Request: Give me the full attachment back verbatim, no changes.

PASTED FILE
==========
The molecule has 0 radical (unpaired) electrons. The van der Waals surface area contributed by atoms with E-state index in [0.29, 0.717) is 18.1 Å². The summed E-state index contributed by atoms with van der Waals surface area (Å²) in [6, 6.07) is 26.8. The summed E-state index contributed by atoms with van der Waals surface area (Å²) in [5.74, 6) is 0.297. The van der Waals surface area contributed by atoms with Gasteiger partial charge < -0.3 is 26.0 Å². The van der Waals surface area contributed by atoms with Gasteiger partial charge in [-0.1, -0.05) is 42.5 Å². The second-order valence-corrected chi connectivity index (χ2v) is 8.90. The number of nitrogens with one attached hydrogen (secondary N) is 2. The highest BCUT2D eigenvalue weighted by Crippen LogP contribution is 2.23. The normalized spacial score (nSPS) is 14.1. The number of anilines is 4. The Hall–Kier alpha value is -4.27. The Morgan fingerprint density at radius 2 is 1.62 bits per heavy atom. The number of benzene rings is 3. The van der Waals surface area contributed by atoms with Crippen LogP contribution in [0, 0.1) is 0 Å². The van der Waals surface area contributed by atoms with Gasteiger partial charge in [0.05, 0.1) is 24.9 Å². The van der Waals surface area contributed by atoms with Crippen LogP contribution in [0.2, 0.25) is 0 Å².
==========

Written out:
The molecule has 0 radical (unpaired) electrons. The van der Waals surface area contributed by atoms with E-state index in [0.29, 0.717) is 18.1 Å². The summed E-state index contributed by atoms with van der Waals surface area (Å²) in [6, 6.07) is 26.8. The summed E-state index contributed by atoms with van der Waals surface area (Å²) in [5.74, 6) is 0.297. The van der Waals surface area contributed by atoms with Gasteiger partial charge < -0.3 is 26.0 Å². The van der Waals surface area contributed by atoms with Gasteiger partial charge in [-0.1, -0.05) is 42.5 Å². The second-order valence-corrected chi connectivity index (χ2v) is 8.90. The number of nitrogens with one attached hydrogen (secondary N) is 2. The highest BCUT2D eigenvalue weighted by Crippen LogP contribution is 2.23. The normalized spacial score (nSPS) is 14.1. The number of anilines is 4. The Hall–Kier alpha value is -4.27. The Morgan fingerprint density at radius 2 is 1.62 bits per heavy atom. The number of benzene rings is 3. The van der Waals surface area contributed by atoms with Crippen LogP contribution in [0, 0.1) is 0 Å². The van der Waals surface area contributed by atoms with Gasteiger partial charge in [0.05, 0.1) is 24.9 Å². The van der Waals surface area contributed by atoms with Crippen LogP contribution in [0.2, 0.25) is 0 Å².